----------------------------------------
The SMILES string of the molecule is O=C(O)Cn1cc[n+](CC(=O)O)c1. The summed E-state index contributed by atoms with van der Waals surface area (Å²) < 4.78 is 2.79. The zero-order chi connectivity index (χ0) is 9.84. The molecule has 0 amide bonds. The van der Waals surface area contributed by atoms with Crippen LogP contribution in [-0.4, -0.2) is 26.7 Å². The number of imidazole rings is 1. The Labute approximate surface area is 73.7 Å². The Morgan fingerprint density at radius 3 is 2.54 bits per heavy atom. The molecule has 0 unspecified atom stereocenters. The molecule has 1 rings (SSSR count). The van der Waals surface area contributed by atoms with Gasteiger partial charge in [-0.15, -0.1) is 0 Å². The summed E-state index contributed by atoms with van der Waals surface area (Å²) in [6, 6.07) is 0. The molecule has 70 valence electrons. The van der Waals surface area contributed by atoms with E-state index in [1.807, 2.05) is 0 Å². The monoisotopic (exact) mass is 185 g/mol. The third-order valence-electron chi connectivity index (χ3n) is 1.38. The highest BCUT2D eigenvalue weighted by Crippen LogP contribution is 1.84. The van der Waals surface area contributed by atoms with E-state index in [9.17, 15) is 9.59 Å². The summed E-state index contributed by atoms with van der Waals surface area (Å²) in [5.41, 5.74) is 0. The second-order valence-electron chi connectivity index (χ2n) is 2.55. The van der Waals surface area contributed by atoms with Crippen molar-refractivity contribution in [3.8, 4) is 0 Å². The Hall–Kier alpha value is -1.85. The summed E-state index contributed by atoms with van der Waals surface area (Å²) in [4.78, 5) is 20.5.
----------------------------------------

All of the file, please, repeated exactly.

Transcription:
The SMILES string of the molecule is O=C(O)Cn1cc[n+](CC(=O)O)c1. The summed E-state index contributed by atoms with van der Waals surface area (Å²) < 4.78 is 2.79. The zero-order chi connectivity index (χ0) is 9.84. The molecule has 0 amide bonds. The van der Waals surface area contributed by atoms with Crippen LogP contribution in [-0.4, -0.2) is 26.7 Å². The number of imidazole rings is 1. The Labute approximate surface area is 73.7 Å². The Morgan fingerprint density at radius 3 is 2.54 bits per heavy atom. The molecule has 0 unspecified atom stereocenters. The molecule has 1 rings (SSSR count). The van der Waals surface area contributed by atoms with Gasteiger partial charge in [-0.15, -0.1) is 0 Å². The summed E-state index contributed by atoms with van der Waals surface area (Å²) in [6, 6.07) is 0. The molecule has 70 valence electrons. The van der Waals surface area contributed by atoms with E-state index in [1.807, 2.05) is 0 Å². The monoisotopic (exact) mass is 185 g/mol. The third-order valence-electron chi connectivity index (χ3n) is 1.38. The highest BCUT2D eigenvalue weighted by Crippen LogP contribution is 1.84. The van der Waals surface area contributed by atoms with E-state index in [9.17, 15) is 9.59 Å². The summed E-state index contributed by atoms with van der Waals surface area (Å²) in [5.41, 5.74) is 0. The second-order valence-electron chi connectivity index (χ2n) is 2.55. The van der Waals surface area contributed by atoms with Crippen molar-refractivity contribution in [3.8, 4) is 0 Å². The Hall–Kier alpha value is -1.85. The summed E-state index contributed by atoms with van der Waals surface area (Å²) in [4.78, 5) is 20.5.